When your driver crashes, you have a brief chat on the radio and then he will get out of the car. From that point, you don't know what is going on. No information. This can be anything up to 20-30 minutes and it is a very frustrating time, not knowing whether you will get back on track/get any sleep tonight getting the car back together. So we're standing by the rig waiting for the circuit recovery people to bing the car in. Eventually, Driver 1 arrives back on foot and I ask him what happened; basically he wanted to put a lap in for his own piece of mind and forgot to warm the tyres up. So he went into turn one with no heat (and hence no grip) in the tyres. Splat. Rookie mistake, and just one of those things. So we're still waiting for the car.

Now, you have four levels of crashes from a mechanic's perspective:

1: Driven: The driver restarts the car and drives it back in - minor. You can get some triage on the issue or damage from the driver bitching about what the car is doing on the radio on the way in.

2: Rolling tow: The driver is unable to restart it and is towed back in still in the car. Could be minor, could be an engine change. Not too bad. Same radio-based triage is possible.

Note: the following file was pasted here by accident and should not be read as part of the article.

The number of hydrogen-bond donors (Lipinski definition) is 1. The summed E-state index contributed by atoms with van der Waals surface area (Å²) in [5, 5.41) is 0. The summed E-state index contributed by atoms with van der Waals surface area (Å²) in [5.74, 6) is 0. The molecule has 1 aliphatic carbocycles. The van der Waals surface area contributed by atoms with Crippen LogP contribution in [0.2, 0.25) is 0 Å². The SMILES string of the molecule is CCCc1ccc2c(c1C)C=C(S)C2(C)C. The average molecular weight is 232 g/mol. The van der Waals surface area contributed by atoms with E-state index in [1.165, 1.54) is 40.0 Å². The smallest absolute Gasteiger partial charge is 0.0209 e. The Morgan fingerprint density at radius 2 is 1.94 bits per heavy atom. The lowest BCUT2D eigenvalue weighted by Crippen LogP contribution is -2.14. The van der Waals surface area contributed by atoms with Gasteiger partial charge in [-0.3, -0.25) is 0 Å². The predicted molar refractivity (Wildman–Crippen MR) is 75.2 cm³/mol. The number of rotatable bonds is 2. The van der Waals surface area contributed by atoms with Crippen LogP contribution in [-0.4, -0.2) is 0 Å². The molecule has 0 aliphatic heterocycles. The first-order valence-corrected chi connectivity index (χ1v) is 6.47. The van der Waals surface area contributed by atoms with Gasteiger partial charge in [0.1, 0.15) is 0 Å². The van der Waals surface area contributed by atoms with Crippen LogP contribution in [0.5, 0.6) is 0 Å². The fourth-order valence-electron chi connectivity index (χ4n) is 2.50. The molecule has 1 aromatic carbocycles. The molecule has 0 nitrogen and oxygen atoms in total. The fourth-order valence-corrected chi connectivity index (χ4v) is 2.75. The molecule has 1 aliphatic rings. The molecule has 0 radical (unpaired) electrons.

3: Suspended tow: The car will not roll and/or is not driveable and the car is lifted by the roll hoop and brought in behind the tow truck dangling in mid air - major crash. This could mean maybe one or two corners (ie complete front left suspension assembly replaced plus the rear left plus bodywork repairs). A decent amount of work.

4: Flat tow: Basically, they scrape what's left of the car onto a flatbed truck, throw any extra bits into or next to it and they bring it back to you. This could be anything from an all day or all night repair to 'stick a fork in it' done. Back to the shop and start building a new one.

So the flatbed truck (cue groans) rolls around the corner with the car on it. Dusty, all kinds of things bent and hanging off it, but the car looks essentially complete. I start walking around it to assess how long it will be before we are back on track - I'm guessing mid afternoon at this stage (about 5 hours work). Then the rescue team use the cherry picker to lift the car off the flat bed to out it on the ground and the thing just bends in the middle. The roll hoop rises but the front and rear suspension just stays there for a bit. The front suspension is only held on by the brake lines and the wheel tethers, the nose is missing, and the rear of the car is hanging off. The whole rear suspension and gearbox has snapped off the engine and is only held on by the gear cable, wiring loom and the fibreglass floor.